California Issues Precedent Setting Rules to Collect Tons of Additional Mercury from Old Thermostats

Today, California is charting a path other states should follow to protect public health by adopting new rules promoting the recycling of old mercury thermostats that hang on the walls of millions of American homes and businesses. These relics of the past, often round dials installed decades ago, each contain about four grams of mercury. That’s about 1,000 times more mercury than in the typical compact fluorescent light bulb (CFL).

In California alone, a 2009 industry study estimated between 5.1 million and 10.5 million mercury thermostats were still in use in California at the time. At four grams of mercury per thermostat, this equals between 22.5 and 46.2 tons of mercury still on the walls in California. 

The industry study also estimates that, each year in California, more than 200,000 old mercury thermostats will be removed from buildings through 2016, and from 2017 to 2032, at least another 100,000 mercury thermostats will be removed annually from California buildings.  

The Problem with Mercury Thermostats

Many people aren’t aware these old thermostats contain mercury so the thermostats are often just tossed in the trash, where they can be crushed in garbage trucks or landfills, or burned in incinerators — releasing potentially harmful mercury pollution. These releases contribute to levels of mercury in fish high enough to trigger consumption warnings to pregnant women and children in California and elsewhere, aimed at avoiding the harmful effects of mercury on childhood development. More than 180 water bodies in California are already identified as contaminated by unsafe levels of mercury; this number will rise as more sampling data are evaluated.

In 2001, leading thermostat manufacturers established a nationwide program to collect the old mercury thermostats, but as I blogged before, the program is not successful. In California, even using the low end estimates from the industry’s study, the thermostat manufacturers collected only 8.5 percent of the mercury thermostats removed from buildings in 2011; and 8.6 percent of the thermostats in 2012, a very disappointing result for a program created over a decade ago.   

Thankfully, that will soon change in California. In 2008, California enacted a law to require substantial improvements to the collection program, and today the Department of Toxic Substances Control (DTSC) issued the implementing regulations, setting the improvements in motion that go into effect July 1, 2013.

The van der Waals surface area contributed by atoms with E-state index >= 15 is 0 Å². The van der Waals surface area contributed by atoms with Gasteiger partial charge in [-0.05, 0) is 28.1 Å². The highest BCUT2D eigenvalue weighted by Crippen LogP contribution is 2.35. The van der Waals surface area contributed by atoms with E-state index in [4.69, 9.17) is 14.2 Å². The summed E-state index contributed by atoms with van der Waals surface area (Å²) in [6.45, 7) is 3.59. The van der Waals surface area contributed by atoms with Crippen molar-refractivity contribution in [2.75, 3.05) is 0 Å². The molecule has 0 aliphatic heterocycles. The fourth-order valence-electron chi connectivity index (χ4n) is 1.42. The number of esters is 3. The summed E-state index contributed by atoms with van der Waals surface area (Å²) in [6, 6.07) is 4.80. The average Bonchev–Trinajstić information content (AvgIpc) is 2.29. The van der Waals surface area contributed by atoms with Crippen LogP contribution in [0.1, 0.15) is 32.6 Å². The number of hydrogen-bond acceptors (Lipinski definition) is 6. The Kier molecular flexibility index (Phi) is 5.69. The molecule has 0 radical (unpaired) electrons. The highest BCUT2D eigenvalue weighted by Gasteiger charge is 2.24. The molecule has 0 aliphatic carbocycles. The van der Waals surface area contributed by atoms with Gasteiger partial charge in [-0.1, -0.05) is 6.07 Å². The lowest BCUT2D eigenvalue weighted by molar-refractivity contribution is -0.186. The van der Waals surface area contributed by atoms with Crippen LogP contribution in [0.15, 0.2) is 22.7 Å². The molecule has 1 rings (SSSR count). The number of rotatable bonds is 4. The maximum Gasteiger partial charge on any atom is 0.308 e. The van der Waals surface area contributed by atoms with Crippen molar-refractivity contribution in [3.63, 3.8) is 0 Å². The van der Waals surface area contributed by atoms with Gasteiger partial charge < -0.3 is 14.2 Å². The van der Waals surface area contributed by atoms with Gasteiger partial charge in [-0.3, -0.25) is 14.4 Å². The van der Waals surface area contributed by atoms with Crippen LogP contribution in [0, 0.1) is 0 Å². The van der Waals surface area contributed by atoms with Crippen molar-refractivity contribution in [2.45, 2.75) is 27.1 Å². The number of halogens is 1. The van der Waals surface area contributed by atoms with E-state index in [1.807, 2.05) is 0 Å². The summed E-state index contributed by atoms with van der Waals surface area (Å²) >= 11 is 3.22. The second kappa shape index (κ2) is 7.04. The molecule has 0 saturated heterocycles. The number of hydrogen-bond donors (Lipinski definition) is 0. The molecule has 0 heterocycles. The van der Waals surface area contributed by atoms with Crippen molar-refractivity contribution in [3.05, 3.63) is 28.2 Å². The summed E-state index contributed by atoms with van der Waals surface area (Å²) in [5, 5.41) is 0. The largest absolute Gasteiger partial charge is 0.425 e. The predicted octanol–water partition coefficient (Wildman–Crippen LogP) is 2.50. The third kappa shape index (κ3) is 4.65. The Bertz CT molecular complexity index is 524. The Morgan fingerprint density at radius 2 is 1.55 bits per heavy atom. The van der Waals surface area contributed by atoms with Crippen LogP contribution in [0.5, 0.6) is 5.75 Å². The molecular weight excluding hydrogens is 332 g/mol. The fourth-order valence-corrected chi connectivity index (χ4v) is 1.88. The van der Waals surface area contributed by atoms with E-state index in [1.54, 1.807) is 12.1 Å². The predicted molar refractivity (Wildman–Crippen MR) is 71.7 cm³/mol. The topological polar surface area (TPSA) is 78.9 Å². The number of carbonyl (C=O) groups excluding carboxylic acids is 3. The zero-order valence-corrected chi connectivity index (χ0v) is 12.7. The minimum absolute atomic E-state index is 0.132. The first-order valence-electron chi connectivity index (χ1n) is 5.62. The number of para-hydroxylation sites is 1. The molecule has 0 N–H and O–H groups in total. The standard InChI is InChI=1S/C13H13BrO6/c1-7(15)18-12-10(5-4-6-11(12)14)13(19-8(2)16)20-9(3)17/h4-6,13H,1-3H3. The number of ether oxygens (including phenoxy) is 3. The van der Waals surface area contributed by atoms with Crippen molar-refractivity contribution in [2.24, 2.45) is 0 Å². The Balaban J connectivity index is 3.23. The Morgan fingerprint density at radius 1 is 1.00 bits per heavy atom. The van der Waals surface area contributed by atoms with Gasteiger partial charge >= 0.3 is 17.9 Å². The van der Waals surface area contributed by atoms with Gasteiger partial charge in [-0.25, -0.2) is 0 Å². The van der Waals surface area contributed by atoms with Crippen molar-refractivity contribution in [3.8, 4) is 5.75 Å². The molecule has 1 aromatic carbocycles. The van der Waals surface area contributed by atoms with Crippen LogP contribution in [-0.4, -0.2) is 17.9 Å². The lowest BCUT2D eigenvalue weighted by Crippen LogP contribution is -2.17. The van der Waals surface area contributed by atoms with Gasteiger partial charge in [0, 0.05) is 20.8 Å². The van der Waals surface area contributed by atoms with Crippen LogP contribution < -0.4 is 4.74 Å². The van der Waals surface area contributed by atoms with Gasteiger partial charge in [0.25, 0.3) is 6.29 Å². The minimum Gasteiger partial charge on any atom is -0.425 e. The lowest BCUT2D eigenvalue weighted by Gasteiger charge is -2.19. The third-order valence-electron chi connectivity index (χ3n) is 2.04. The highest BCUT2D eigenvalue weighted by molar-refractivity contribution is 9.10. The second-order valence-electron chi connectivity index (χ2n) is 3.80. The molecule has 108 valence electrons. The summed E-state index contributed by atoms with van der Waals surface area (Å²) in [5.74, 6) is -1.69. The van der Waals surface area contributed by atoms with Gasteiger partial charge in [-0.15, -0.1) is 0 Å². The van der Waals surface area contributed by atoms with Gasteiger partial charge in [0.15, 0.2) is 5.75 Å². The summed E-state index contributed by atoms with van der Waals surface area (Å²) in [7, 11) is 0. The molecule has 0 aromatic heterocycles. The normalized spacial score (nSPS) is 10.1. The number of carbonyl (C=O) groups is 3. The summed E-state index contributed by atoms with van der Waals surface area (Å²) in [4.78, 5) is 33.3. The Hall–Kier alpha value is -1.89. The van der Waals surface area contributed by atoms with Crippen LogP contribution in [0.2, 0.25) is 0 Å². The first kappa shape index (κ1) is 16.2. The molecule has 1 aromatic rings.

Under the new regulations, over the next five years, the industry will be required to collect hundreds of thousands of additional thermostats, containing almost two tons of mercury.

The table below indicates the number of mercury thermostats collected in California by the manufacturers during 2011 and 2012, and the number they will be required to collect over the next five years under the new California rules. The 2013 performance standard is pro-rated, reflecting the rules going to effect in July 1 and thus in effect for only half of 2013. 


Changes are Coming

The new rules will require the thermostat manufacturers to make major improvements in the California program. Significantly, DTSC is authorized by the 2008 law to compel program changes if these standards are not met, thereby making California the first state where the industry program is truly accountable. 

Two aspects of the industry program in California are ripe for improvement:

  • First, in 2012, the manufacturers spent $169,840 on marketing and outreach for the collection program nationwide (no California specific estimate is available), with virtually no sustained physical presence in California. The need for more and sustained outreach will no doubt be closely examined.
  • Second, the California law and regulations compel introduction of a financial incentive to HVAC contractors and homeowners if the standards are not met. The most effective programs in the country thus far mandate a financial incentive by statute; California is the first state in the country where the incentive would be imposed administratively. Thus, DTSC is empowered to test various incentive models and amounts to achieve the desired collection rates, which will prove instructive for the entire nation.

Laws in Illinois and Rhode Island require similar rulemakings during 2014. Legislatures in New York and Massachusetts are considering bills aimed at improving mercury thermostat collection rates. These states and others should follow California’s lead, and hold the industry collection program to a higher and accountable standard than the manufacturers are apparently willing to meet on their own. And then, by working together, the thermostat manufacturers, HVAC contractors and wholesalers, consumers and governments can improve public health by responsibly collecting these old mercury thermostats.

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